Balancing control and chaos = creativity


Byron-based Christina Giorgio cheerfully admits she’s a control freak – but, she writes, as a creative, she needs chaos from time to time to unleash her inner artist, and where better to find creative chaos than in Bali where she will be running a series of creative consultancies.

I am an organizational tyrant, aka control freak. So enforced can my organizational regimes be that my brother-in-law calls me the Chris-tapo, as in Gestapo meets Christina. I love schedules and plans and I have lists for my lists, which I’m sure is why I love events management and have a rather quirky combo of being an artist with a passion for business planning. I love to take the chaos and bundle it up beautifully in spreadsheets and tables. I give myself KPIs and berate myself for substandard work delivered outside of deadlines. I desire order where there is none and revel in knowing what to expect. For all these reasons I find it strange that over the past 15 years I have engaged in a love affair with South East Asia.

Without ever having lived there I’ve spent a combined total of about two years adventuring in Asia – from the jungles of Borneo to the chaos of India, the indulgence of Thailand to the wonder of the Himalayas. This region of the world has become my second home, and a source of adventure, inspiration, relaxation and joy. Why are these two factors at odds? Because Asia is chaos embodied and I’ve just confessed to being chaos adverse. This brings me to today’s key point, travel helps us to shift our thinking.


Over Christmas I spent a month in Bali lining up all my ducks for the creativity retreats I’m running in Ubud, Indonesia’s arts heartland. In spite of my best laid plans I had slow internet, no internet, no transport, no electricity, traffic jams, Hindu ceremonial total city shut downs, no shows, slow responses, confusing leads, wrong numbers, communication break downs, language barriers and Bali time to contend with. By all usual measures I should have been certifiable by my lack of ability to keep my regime going. Strangely, however, I felt just fine. In fact I felt inspired, invigorated and full of new ideas. How does this work? Apparently a fair few psychologists have looked into it and it goes something like this; distance (physical and conceptual) and/or travel = improved creativity and enhanced problem-solving.


PhD graduate student in psychology at Indiana University, Lile Jia, studied the impact of distance on creative problem solving. Results revealed that even setting our brains to travel mode enabled an increase in creative thinking. In another problem solving study comparing the abilities of students who had lived for periods overseas and those who hadn’t, William W. Maddux of INSEAD, a business school in France, and Adam D. Galinsky of Northwestern’s Kellogg School of Management in Chicago, discovered a creative advantage in the travellers. The pair supposed that this was due to an open-mindedness in the thinking of those who had lived abroad and in turn experienced a range of ways of living that enforced a validity of many diverse approaches to everyday problems.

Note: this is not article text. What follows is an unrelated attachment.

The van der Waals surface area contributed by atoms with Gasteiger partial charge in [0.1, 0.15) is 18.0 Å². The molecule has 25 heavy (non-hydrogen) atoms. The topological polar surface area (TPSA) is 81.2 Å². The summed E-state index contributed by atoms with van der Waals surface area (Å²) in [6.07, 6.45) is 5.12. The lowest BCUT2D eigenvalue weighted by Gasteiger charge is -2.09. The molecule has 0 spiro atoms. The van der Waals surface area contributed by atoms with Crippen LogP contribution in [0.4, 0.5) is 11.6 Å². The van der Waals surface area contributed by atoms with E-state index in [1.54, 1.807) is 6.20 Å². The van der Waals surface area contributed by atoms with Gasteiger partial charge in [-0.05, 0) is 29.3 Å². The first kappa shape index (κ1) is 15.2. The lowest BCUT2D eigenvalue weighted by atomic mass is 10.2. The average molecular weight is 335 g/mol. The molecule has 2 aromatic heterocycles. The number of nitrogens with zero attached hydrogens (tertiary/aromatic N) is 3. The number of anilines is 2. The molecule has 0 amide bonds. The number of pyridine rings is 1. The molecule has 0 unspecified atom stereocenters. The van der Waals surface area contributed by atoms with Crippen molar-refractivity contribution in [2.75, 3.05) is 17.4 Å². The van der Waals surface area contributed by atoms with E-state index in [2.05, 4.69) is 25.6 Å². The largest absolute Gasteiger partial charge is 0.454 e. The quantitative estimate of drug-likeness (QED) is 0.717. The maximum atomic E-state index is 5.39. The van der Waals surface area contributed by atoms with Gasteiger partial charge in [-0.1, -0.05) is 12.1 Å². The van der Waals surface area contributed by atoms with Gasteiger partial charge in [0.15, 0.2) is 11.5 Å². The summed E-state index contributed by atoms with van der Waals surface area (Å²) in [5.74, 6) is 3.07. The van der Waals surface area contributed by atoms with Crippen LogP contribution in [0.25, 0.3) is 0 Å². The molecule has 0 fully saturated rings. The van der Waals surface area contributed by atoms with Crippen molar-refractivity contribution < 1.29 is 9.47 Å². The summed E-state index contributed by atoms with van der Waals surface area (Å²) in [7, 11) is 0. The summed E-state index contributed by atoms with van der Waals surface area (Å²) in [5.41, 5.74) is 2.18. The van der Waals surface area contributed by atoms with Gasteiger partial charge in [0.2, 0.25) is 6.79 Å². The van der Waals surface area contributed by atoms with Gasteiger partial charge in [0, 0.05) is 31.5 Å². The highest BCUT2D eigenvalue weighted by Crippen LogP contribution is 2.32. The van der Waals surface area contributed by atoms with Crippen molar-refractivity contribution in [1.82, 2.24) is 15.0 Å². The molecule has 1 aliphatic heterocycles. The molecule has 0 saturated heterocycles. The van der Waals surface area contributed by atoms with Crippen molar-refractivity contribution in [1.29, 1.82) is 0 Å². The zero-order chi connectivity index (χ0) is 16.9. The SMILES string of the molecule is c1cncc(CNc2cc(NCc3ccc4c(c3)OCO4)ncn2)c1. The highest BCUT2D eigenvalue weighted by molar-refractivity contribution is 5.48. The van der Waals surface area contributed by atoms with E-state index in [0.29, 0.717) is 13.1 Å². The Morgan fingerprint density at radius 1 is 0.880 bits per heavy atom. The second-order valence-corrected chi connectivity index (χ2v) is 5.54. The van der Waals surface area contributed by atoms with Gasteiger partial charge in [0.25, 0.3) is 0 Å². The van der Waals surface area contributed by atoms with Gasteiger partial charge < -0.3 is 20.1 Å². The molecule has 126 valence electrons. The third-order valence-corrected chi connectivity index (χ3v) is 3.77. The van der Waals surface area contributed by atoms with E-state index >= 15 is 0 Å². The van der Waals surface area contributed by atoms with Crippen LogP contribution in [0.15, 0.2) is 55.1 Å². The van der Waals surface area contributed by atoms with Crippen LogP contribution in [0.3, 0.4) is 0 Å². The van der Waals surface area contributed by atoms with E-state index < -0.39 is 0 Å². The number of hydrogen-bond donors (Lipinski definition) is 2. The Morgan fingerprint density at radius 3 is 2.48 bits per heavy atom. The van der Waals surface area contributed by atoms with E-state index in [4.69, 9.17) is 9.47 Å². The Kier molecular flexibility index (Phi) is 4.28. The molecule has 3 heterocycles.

Young children and babies have an ability and enthusiasm to spread their attention in multiple directions, an adaptive behavior for small people learning about a big world. This behavior trait is one that by adulthood most of us have learnt to dampen in favour of a more singular focus. Developmental psychologist Alison Gopnik likens the open-mindedness inspired by travel to the type of brain activity of a baby. Inundated with neurochemicals, our adult brains fires up in the wake of travel and its new and foreign stimuli and we once again experience a wonder and curiosity that stimulates creative thinking. It seems right too. On a personal level some of my best songwriting has been achieved whilst on the travel and some of my most creative life solutions have emerged when outside of my usual routine and environment.

Travel broadens the mind - and Ubud in Bali is the perfect place to unleash your inner creative.

Travel broadens the mind – and Ubud in Bali is the perfect place to unleash your inner creative.

For creatives, the ability to step out side the day to day into new and stimulating settings is a must for the creative process. A new environment can remove blocks and inspire new material and ways of working. So whether it’s a cabin in the woods, a weekend getaway, a favourite café in your hometown or more adventurous travels overseas, a change of scenery is an amazing springboard for creative productivity.

Fancy giving your creative muscles a flex? Check out these inspiring creativity retreats for women and mammas in Ubud this July   Be in the first 5 to book in and get yourself a $300 early bird special – that’s a lot of bonus massages at the pop up poolside spa or one huge shopping spree at the local artisan markets!


Christina Giorgio is an arts business and creativity consultant. You can learn more about her at



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